The UK and the EU have contingency plans, and it’s possible these will mitigate some of the worst outcomes. But the short-term solutions aren’t totally sustainable. For example, the UK will reportedly eliminate some tariffs to lessen the impact on businesses and will waive border checks between Northern Ireland and Ireland in favor of self-reporting. (Now is the time to be a smuggler.)
Either way, there are a lot of apocalyptic-sounding no-deal stories out there. Britain might not be able to get bananas, the UK government bought 5,000 fridges to hold medicines, and the National Health Service is stockpiling body bags.
For all these reasons, this is an outcome that both the UK and the EU want to avoid. (Although the EU is more prepared — and slightly more insulated — from the effects of a no-deal, it’s still going be disruptive for EU countries.)
A no-deal Brexit also breeds a potential political crisis — especially in the UK, where May’s government is already weakened. How will a deeply divided Parliament handle a no-deal?
“Clearly, there will be economic damage done in the short term from a no-deal,” Stephen Booth, the director of policy and research at the think tank Open Europe, told me. “But the bigger concern is actually the lack of political resilience we would have in the very short term.”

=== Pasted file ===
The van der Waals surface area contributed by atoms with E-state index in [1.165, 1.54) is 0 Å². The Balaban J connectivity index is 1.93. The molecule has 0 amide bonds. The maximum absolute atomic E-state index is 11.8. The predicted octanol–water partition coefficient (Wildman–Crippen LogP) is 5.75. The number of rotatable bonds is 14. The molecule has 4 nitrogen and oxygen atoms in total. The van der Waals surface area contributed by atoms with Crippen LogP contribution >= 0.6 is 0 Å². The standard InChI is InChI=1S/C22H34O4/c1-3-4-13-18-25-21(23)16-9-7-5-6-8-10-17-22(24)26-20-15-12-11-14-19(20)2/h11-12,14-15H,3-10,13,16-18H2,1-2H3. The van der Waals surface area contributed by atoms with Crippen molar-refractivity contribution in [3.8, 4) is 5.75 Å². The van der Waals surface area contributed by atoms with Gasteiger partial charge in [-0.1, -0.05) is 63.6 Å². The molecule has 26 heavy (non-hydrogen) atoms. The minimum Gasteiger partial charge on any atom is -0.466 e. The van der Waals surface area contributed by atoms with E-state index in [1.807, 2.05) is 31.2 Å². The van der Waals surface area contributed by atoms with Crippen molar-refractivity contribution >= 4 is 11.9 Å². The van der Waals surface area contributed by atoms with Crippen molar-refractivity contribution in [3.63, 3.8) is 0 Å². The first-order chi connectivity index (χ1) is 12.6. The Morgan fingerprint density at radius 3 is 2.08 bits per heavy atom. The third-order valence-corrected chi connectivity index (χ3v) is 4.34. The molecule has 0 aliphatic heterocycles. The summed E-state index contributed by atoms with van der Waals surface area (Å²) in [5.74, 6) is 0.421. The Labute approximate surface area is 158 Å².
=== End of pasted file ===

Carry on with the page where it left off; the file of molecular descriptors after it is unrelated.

That’s why the EU keeps granting May extensions. They want to avoid a no-deal scenario, even as they’re also fed up with the UK’s dithering. But offering more time doesn’t eliminate the possibility of a no-deal Brexit, just postpones it once more.
It does not look all that bad to me. Probably the biggest two impacts would be UK consumption owing to uncertainty and London property which may see big mega-rich outflows. These will offset by a crashing GBP so over time it would actually be of benefit to economic structure as financialisation reverses and tradables rise.
The immediate impact on Europe would be an external demand shock to an already weak economy, likely tipping it into recession. Whether that turned into global contagion will depend upon whether economic weakness then triggers a debt event of some kind. That would lift spreads across global debt markets including, especially, Aussie banks.
The forex implications are also worth mentioning. The EUR will crash right long with GBP so the USD would go through the roof, exacerbating the global shock via a USD tightening in emerging markets and slamming commodities. The AUD would get smashed.
It’s hard to say how bad it would be for the world but it’s probably enough to trigger a global recession given growth is already trending down sharply towards the 2% threshold.